Clearly the biggest demand risk issue is in sales of EVs themselves, whilst organisations such as BNEF can provide some extremely powerful and rich datasets on likely adoption rates, being even a single digit percentage out on the forecast of passenger EVs will have a massive impact on an investment case. It is important to also consider it is not simply external third-party investors making these decisions, it is also corporates such as OEMs and battery manufacturers making their own internal investment decisions on how to take the best advantage of the EV transition.
There are many other risk themes for investors to consider when assessing an investment in the EV sector including, but not limited to, energy / power price risk (especially in the context of delivering EV charging solutions), the availability and price of raw materials (particularly battery metals), the availability and pricing of battery cells / modules / packs (particular OEMs), alternative technologies, use of shared mobility / public transport vs private car ownership / usage, adoption of autonomous vehicles, global demographics, urbanisation trends, role / price of oil & gas and government incentives / taxes.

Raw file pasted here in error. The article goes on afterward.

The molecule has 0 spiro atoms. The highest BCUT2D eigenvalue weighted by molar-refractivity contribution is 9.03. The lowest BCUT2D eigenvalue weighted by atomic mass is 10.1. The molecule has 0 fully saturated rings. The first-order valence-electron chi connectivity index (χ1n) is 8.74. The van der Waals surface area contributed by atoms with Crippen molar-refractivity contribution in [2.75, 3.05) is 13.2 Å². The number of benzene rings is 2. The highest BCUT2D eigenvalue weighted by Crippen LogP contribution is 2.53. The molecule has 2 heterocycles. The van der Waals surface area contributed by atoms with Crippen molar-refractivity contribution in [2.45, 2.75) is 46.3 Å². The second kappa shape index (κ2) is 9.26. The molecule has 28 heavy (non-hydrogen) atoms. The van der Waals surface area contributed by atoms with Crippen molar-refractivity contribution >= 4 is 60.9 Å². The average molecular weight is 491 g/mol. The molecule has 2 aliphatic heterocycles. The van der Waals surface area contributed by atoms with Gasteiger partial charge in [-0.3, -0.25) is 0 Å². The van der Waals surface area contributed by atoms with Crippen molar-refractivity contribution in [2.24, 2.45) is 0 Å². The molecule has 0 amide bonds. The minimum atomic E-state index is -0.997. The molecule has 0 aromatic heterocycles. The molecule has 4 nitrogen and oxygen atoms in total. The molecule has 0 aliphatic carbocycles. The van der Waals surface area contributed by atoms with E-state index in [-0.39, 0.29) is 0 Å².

From our perspective it is legal and regulatory compliance risks that our investor clients ask us to consider and advise. There are many to consider dependent upon the particular sub-sector of the EV market that you are looking to invest, there are a number of themes to consider:
It is difficult to be prescriptive on the risks and challenges facing an investor on a particular investment, it is likely the vast majority of these factors will need to be assessed in the relevant market / jurisdiction – some of the areas referred to above are new and emerging areas of law and regulation, especially AVs, this increases the risk of legislative change but also creates opportunities for investors and industry to help shape these regulations.
The transition of vehicles fleets from ICE to EV will not be easy, but there is a multi-trillion dollar opportunity facing many industries.
Champion race car driver Mario Andretti was asked for one tip for success in race car driving, he said to Success Magazine (Dec, 2009), “Don’t look at the wall. Your car goes where your eyes go.”
The transition from ICE to EVs feels the same, there will be many walls surrounding the transition but there is plenty of road too. I see World EV Day as expanding the highway, creating more road for the industry to focus on that horizon line.
So, I can’t resist quoting the brilliant Ben Horowitz again, “Focus on the Road, not the wall”.
BCLP are proud to be Founding Partners of the inaugural World EV Day 2020 – Wednesday 9th September 2020, a day of global e-mobility appreciation.